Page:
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Why NASA Paid Someone To Stay In Bed For 70 Days
Back in 2014, Drew Iwanicki joined a NASA-funded study excitingly titled Countermeasure and Functional Testing in Head-Down Tilt Bed Rest Study (abbreviated to CFT70). Iwanicki was famously paid $18,000 to lay in bed for 70 days. He was constantly monitored, and was only allowed to sit up onto elbows for 30 minutes while eating. No napping, no sitting up, no getting out of bed for any reason, plus, constant monitoring; for two and a half months.
The study tried to simulate the effects of long-term inactivity in space. NASA researchers figured that if participants lie in bed with their feet slightly elevated their face will get puffy and their blood will move differently--not unlike in space travel. Doing that for 70 days should simulate how the body would react to long-term space, like, say, in a trip to Mars.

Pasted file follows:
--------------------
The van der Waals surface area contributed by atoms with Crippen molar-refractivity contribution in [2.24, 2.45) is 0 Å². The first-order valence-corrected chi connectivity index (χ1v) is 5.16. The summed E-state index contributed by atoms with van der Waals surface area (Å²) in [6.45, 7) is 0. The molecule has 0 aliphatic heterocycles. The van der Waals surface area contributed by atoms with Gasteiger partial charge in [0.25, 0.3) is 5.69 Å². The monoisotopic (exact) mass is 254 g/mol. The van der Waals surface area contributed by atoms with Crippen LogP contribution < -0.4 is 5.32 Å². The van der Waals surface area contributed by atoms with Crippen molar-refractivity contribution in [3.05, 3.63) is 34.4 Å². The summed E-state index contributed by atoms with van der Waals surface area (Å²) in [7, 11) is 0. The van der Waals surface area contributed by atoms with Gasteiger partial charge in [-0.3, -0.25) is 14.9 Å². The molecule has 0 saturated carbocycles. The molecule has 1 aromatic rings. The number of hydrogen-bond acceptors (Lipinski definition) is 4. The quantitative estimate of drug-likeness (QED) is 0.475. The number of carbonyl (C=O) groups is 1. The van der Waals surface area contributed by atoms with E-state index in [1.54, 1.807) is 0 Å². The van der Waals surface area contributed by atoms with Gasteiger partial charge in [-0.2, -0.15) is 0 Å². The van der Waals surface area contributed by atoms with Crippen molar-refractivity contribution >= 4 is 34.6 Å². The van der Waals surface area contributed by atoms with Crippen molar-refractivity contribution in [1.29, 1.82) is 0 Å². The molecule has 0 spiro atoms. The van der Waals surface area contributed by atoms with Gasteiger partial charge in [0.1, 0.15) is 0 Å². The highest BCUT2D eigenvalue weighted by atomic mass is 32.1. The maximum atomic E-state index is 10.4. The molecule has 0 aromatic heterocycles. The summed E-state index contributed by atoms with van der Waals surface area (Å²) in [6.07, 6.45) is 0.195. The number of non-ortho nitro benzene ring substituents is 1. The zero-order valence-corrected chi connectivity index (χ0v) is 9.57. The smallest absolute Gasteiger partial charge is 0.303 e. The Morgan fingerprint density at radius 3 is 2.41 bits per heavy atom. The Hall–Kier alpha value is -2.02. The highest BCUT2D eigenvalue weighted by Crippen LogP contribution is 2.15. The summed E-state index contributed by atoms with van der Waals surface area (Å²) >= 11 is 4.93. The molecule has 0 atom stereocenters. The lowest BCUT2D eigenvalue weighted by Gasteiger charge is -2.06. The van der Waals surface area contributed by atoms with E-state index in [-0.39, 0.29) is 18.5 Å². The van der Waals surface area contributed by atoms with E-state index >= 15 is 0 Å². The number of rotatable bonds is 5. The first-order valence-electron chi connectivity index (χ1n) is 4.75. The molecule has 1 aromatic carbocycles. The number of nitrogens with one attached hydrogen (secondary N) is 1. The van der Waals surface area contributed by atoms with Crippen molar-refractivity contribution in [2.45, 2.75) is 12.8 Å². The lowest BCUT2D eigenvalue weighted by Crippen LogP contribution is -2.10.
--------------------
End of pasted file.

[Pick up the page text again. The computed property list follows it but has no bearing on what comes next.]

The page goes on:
And while lying in bed all day might seem like fun, too much bed rest can seriously damage the human body and in extreme cases can kill. 60,000 Americans die each year from it. Trace explains why.
NASA Paid This Guy $18,000 To Lie In Bed For 70 Days (iflscience.com)
"'I was on a regimented sleep schedule,' [Iwanicki] told NextShark. 'Lights out at 10 p.m., lights on at 6 a.m. No napping allowed during the day, which is one of the cruelest jokes about being stuck in bed all day, not being able to nap."
Brain rest helps kids heal faster from concussions (Boston.com)
"A majority of those who got the most cognitive rest were symptom-free 40 days after their head injury, but it took 100 days for symptoms to resolve in the majority of those who got the least amount of rest, according to the study published Monday in the journal Pediatrics."